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ANC party wrestles over leader choice

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Flickr/GovernmentZA/CC BY-ND
Deputy President Cyril Ramaphosa Flickr/GovernmentZA/CC BY-ND

JOHANNESBURG (AFP) – Thousands of delegates from South Africa’s ruling ANC party prepared yesterday to elect their next leader in a vote widely seen as a decisive moment in the country’s post-apartheid history.

The front-runners in the tight race are Deputy President Cyril Ramaphosa, a wealthy businessman, and former minister Nkosazana Dlamini-Zuma, who is President Jacob Zuma’s ex-wife.

With public support for the ANC falling sharply, the party which has ruled since 1994 when Nelson Mandela won the first multi-racial vote, could struggle to retain its grip on power in the 2019 general elections.

“We hope to start voting at some point this afternoon and the results will be out possibly tomorrow morning,” ANC deputy secretary-general Jessie Duarte told reporters.

Mr Ramaphosa received a significant boost late Saturday when he was publicly endorsed by influential ANC chairwoman Baleka Mbete.

There are more than 4,700 delegates attending the conference just outside Johannesburg which got off to a late start due to disputes over which delegates are qualified to vote, and further challenges may be lodged.

Mr Zuma, whose reign has been marred by graft scandals, will step down as ANC chief at the meeting but will remain as head of state ahead of the 2019 vote.

In an address on Saturday, Mr Zuma appealed for unity in a party riven by bitter factions, and blamed the decline in the ANC’s popularity on “perceptions in society that we are soft on corruption, self-serving and arrogant”.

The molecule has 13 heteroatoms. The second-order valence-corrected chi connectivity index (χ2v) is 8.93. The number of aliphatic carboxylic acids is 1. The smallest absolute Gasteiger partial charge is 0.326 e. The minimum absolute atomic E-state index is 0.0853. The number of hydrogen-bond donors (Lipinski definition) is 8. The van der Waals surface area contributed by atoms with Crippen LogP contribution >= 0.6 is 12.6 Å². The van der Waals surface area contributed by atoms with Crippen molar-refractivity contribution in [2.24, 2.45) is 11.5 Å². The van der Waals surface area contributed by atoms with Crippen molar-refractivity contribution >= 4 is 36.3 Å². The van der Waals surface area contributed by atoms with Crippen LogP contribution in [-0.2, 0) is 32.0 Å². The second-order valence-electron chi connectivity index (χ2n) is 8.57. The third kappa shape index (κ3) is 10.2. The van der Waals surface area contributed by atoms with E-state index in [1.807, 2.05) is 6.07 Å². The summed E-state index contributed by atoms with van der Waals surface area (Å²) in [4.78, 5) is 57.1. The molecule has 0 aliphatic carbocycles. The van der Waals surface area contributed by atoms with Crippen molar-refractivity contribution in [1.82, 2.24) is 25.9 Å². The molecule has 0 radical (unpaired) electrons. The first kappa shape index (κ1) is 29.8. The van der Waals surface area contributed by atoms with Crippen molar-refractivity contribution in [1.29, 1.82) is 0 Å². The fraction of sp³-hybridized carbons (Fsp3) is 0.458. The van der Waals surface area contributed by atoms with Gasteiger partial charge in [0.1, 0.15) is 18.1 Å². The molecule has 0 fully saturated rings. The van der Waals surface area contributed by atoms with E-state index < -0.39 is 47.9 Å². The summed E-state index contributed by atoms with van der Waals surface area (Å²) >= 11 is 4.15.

“Petty squabbling… needs to take a back seat,” he said. “Our people are frustrated when we spend more time fighting among ourselves instead of solving the daily challenges they experience.”

But his speech drew only weak applause in sharp contrast with the raucous dancing and singing in support of those seeking to replace him.

Mr Zuma is seen as supporting Ms Dlamini-Zuma, who may protect him from prosecution over graft charges.

Some analysts say the contentious leadership battle could end up splitting the party.

The ANC is still South Africa’s biggest party by far, but the 54 percent it won in local elections last year was its worst poll result since 1994.

In opposition, the Democratic Alliance and the Economic Freedom Fighters are hoping to exploit the ANC’s woes in the 2019 election, with one possible outcome being a coalition government.

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